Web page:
Friday 30 September 2022, JW Marriott Grosvenor
November 2022, Virtual
21 November 2022, Hilton London Metropole
Mark Frary talks to Airplus International UK managing director Caroline Haywood
WHEN A NEW BOSS TAKES OVER at the head of an organisation, they often feel they need to make an early impact to show that the old era is over and a new one is beginning – a sort of “my way or the highway” moment. Yet Caroline Haywood, who has been appointed to take over from Airplus’s outgoing UK managing director, Yael Klein, says that massive structural and strategic changes are not on the way.
This is because, in her former role as head of customer services, Haywood worked closely on the organisation’s current strategy with Klein, whom she admits is a “tough act to follow”. She says: “I believe in what we are doing. There will be no big changes on the outside.” That said, there are likely to be internal changes, particularly in terms of helping deliver better service to customers and partners – understandable, given her previous role.
“We are looking at some innovations in global provision to improve customer service,” she says. “We are also potentially taking in-house some roles that we use third parties for today.” Haywood says this will mean taking on more staff. “We are growing and have some interesting product developments coming.”
Having worked for Airplus for several years, she is well known within the organisation, if less so to the outside world. “While the public hasn’t seen me much, the team is only too aware of my existence. There was a lot of transparency about my taking over from Yael early on. We were keen that there was total stability for employees, customers and products,” she says.
Asked about her management style, Haywood laughs. “I am slightly bossy, but I think I am naturally very collaborative. I like to feel that everyone is on board before saying we are going a particular way. I believe that unless people want to go that way, there is no use in pushing them.”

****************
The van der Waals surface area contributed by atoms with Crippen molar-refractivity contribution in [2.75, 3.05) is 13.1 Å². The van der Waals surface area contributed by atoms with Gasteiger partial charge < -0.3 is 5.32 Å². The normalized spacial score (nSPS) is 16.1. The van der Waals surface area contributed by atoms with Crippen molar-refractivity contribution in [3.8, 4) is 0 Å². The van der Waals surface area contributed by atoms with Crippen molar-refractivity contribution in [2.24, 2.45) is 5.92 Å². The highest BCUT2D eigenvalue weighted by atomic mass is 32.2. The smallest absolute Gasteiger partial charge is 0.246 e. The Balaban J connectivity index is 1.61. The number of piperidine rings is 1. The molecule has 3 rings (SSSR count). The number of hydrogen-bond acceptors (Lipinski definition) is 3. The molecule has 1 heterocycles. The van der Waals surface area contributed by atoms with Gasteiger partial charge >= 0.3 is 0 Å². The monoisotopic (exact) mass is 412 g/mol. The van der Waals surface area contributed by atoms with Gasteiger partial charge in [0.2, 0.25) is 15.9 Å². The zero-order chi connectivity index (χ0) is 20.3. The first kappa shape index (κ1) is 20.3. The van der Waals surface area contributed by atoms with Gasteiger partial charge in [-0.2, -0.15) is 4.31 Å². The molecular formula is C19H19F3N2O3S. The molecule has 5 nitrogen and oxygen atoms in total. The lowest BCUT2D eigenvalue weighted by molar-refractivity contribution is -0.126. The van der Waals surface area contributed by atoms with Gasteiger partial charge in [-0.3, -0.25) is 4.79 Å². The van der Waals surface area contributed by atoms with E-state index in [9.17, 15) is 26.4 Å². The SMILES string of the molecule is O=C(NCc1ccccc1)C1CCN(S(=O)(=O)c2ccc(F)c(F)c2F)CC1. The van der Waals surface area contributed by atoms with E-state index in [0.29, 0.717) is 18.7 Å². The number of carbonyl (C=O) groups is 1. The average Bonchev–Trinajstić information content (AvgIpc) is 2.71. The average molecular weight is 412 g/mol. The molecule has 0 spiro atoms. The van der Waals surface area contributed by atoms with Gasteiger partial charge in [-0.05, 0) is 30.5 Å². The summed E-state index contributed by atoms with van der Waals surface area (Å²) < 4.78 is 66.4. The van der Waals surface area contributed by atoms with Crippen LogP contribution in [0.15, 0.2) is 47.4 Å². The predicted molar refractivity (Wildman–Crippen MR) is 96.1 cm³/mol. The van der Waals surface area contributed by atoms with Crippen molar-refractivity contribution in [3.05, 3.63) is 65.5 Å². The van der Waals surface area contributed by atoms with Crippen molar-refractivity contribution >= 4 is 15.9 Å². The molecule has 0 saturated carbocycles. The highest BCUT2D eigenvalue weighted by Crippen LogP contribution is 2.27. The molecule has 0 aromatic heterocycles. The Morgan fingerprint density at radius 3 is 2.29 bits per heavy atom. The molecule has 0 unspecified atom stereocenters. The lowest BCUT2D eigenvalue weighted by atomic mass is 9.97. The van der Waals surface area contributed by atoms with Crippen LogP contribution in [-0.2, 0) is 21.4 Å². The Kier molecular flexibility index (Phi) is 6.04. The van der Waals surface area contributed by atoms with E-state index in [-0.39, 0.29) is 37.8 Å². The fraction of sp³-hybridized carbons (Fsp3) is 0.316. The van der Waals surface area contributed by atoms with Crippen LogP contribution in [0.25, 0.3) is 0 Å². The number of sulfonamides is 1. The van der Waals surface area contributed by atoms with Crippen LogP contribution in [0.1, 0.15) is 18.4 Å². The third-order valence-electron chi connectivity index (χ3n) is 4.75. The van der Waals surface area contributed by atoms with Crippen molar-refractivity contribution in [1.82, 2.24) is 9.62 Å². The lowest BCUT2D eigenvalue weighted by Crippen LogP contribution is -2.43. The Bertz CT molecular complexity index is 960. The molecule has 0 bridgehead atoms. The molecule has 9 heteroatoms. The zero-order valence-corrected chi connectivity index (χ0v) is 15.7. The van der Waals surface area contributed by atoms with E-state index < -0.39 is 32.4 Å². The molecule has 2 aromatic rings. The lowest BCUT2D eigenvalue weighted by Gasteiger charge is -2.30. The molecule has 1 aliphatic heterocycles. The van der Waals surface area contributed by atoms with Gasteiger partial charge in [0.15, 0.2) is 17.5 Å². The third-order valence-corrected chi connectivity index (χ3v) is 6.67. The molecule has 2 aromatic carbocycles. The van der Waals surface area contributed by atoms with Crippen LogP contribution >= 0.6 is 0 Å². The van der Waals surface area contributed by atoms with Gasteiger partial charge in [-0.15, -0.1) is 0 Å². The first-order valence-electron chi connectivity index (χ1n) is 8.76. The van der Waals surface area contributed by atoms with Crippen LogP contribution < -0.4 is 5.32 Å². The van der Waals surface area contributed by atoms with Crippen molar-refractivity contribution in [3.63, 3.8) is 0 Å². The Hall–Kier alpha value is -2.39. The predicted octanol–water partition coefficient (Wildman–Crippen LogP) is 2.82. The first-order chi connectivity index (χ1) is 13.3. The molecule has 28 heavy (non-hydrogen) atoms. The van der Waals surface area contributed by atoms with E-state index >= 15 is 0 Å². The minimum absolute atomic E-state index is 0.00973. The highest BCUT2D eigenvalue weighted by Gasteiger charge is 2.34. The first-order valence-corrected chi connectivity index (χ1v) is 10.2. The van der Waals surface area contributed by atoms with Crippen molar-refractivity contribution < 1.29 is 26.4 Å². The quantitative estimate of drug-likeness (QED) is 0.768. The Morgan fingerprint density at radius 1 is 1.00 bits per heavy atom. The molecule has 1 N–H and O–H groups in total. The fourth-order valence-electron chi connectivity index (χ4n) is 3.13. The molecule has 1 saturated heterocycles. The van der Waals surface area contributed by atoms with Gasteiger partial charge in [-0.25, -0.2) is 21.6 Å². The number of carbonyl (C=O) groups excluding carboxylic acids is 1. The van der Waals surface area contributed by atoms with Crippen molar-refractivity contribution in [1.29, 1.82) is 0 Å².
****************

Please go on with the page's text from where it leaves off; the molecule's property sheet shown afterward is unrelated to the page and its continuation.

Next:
Change and innovation
The payments industry is sometimes described as being slow to change and, dare we say, boring. Yet this could not be further from the truth, says Haywood. “It is such a saturated market, yet we continually see change and innovation. I am constantly astonished by how much innovation goes on,” she says.
Technology will be the driver of innovation, and it is rapidly changing in the payments sector, where Airplus has always been a pioneer. Haywood says: “We are currently undergoing a ‘Betamax vs VHS’ battle with mobile vs near-field communication. Everyone is waiting to see which way it goes before delivering their solution to the market.”
She believes Airplus’s agile approach puts it in a good position. “If you look at a traditional bank, business travel payments are a tiny part of what they do, whereas it is our entire life. When we make technology changes, that is our bread-and-butter.”
Haywood recognises there is a need for Airplus to stay ahead of the curve in terms of product development to retain market share. So where is the company heading next? “We have a number of product enhancements for future release and, although I can’t talk about specifics, their general focus is to give the end-user more flexibility as well as control. There is a lot of talk of control, but there is also a danger of over-control.”
Surviving and thriving
Looming over this exciting future is the shadow of enormous change, driven by regulation. In March, the European Commission made a last-minute change to regulations on interchange which, if implemented, would see the fees charged by corporate payment providers capped at 0.3 per cent, as against 1.5 per cent today.
Haywood is sanguine about Airplus’s future, though. “The interchange regulations are clearly going to bring a lot of change,” she says. “But I think we are hopeful that the ink’s not dry on the paper yet. Our position is that there needs to be a level playing field.”
Even if the corporate world does have to live with lower levels of fees, Airplus can survive and thrive better than its rivals, Haywood believes. “We have put a lot of effort into scenario planning. Traditional banks are like big ships that take a long time to turn, and will suffer a lot more than us where they have a number of products that will be affected. We are much better placed.”
CAROLINE HAYWOOD was born in Kenya and travelled extensively as a youngster as a result of her father’s occupation – as an airport designer. Caroline’s first job was at Visa, working in its commercial products team. She then had a brief stint working in the mortgages sector with Alliance and Leicester, before returning to the world of payments. She started with Airplus eight-and-a-half years ago, in the role of product manager, before moving into servicing and operations. Caroline worked on the launch of the UK corporate card, and also on banking relationships with JP Morgan and Santander.